What if we had a great standard library in JavaScript?

Thomas Fuchs
6 min readMar 26, 2016


That’s the Melk Benedictine Abbey Library (source)

Over the last few years the “authorities” of the JavaScript world concentrated on adding ever more features to the language and building a sprawling library of modules and packages.

As of right now (9:52 AM ET on March 26, 2016) there are 259,191 packages on NPM. Yes, that’s more than a quarter million packages.

Imagine a library with no books, instead being filled to the gills with fortune cookie fortunes. That are tied with strings to each other.

JavaScript projects—managed like they are serial killer crazy walls?

The ES6 standard (aka the next major version of JavaScript) adds a huge amount of features to the language, among them arrows, classes, enhanced object literals, template strings, destructuring, default + rest + spread, let + const, iterators + for..of, generators, unicode, modules, module loaders, map + set + weakmap + weakset, proxies, symbols, subclassable built-ins, promises, math + number + string + array + object APIs, binary and octal literals, a reflect api and tail calls.

Now, what is the point of all this? Will it make it easier to write apps? Will it make them work better?

How have we been able to make useful software in JavaScript all this time?

Growth for the sake of growth is the ideology of the cancer cell.—Edward Abbey

Many of the packages on NPM are literally one-liners. Why would people include a one-line-of-code library in their projects and not just write it themselves? Is it lazyness? I don’t think so—it’s more of a convention in the JavaScript world that everything should be compartmentalized, filed away in neat little modules and all held together by some dependency pyramid scheme.

I don’t think short and to the point libraries are evil. I actually launched Micro.js a few years back to highlight useful, small libraries. However, I do not think the proliferation of essentially trivial code snippets that are packaged up is a good thing.

Guess what? In the real world, this model quickly leads to a multitude of issues. The most obvious example is that if a package is removed for any reason, chaos quickly spreads.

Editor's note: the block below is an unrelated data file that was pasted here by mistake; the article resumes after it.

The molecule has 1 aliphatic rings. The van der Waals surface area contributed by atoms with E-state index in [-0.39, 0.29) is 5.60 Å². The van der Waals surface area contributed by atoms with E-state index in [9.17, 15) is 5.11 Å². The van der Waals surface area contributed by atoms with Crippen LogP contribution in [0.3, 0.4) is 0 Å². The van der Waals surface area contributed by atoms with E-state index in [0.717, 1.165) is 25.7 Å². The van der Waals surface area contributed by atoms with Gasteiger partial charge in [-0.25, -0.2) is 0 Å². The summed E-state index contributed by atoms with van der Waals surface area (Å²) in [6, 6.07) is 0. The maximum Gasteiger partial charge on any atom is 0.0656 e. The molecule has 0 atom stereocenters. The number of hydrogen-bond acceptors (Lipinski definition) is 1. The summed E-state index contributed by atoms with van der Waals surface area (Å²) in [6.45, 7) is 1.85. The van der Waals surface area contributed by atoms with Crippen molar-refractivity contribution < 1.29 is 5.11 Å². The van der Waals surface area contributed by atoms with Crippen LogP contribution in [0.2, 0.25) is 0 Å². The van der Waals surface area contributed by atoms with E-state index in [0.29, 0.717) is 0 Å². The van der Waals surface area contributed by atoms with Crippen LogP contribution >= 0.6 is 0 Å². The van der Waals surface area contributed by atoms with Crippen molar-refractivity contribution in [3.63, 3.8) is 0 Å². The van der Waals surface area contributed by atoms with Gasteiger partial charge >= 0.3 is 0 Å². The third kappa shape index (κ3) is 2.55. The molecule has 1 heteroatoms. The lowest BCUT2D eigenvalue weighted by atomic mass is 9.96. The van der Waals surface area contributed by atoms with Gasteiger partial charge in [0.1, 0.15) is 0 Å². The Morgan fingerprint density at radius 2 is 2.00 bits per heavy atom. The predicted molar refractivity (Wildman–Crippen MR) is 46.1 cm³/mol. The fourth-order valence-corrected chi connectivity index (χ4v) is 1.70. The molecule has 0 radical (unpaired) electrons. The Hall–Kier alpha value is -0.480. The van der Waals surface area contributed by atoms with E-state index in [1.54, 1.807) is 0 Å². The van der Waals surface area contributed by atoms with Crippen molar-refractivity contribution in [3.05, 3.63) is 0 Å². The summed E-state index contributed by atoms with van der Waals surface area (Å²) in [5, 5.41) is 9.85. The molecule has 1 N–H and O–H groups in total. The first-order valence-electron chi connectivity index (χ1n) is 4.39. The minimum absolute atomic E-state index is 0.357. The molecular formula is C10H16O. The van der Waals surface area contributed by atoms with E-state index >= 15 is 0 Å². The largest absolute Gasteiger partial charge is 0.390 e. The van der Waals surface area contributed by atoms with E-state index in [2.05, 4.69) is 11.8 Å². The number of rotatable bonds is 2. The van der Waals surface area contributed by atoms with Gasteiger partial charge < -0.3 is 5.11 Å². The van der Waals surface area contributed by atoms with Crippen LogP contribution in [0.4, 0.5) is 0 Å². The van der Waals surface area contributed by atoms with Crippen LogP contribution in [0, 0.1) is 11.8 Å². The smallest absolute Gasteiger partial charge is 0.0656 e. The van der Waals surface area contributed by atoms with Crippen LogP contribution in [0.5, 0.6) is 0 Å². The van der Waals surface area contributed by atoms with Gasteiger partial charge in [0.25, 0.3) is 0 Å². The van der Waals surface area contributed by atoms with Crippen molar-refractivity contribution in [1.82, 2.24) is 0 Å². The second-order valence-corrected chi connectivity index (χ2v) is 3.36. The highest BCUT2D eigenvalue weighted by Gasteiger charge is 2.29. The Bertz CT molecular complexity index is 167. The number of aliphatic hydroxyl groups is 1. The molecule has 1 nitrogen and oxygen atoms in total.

Depency graph for browserify

That’s actually not the main problem though. As a developer of software, your job is it to find the simplest solution to a problem. “Simplest” is a bit vague, so let’s define it as “does functionally work, is performant (enough), is relatively easy to understand and is not taking too long to implement”.

“There are two ways of constructing a software design. One way is to make it so simple that there are obviously no deficiencies. And the other way is to make it so complicated that there are no obvious deficiencies.”—C.A.R. Hoare

So let’s break this down:

“Does functionally work”. Yes, NPM modules, for the most part, do work. This is kind of a given as you wouldn’t include code in your project that doesn’t work. (However, you will run into bugs eventually in the modules you include. And then the fun of debugging other people’s code starts…) And when a developer decides to update a module but doesn’t adhere to semver semantics, well, good luck. (Yes, this can happen with any packaging system, and indeed it happens to me for example with Ruby’s gems from time to time. However, the amount of gems included in projects is relatively small compared to JavaScripts’s “everything-in-modules” approach which geometrically increases the chances of something breaking.)

“Is performant” is the first hurdle. While the code itself probably is fine (though you won’t know until you measure it yourself), it has to be pulled in from a central repository, and it has to be kept up-to-date, which adds extra time during development and later issues when deploying (imagine the repository is temporarily down, the package is no longer available, something broke in a minor or patch release, etc.). You’ll need a build system, and you need one that offers workarounds for these problems (like local caches). In essence, this is adds complexity. And complexity is the enemy of productivity.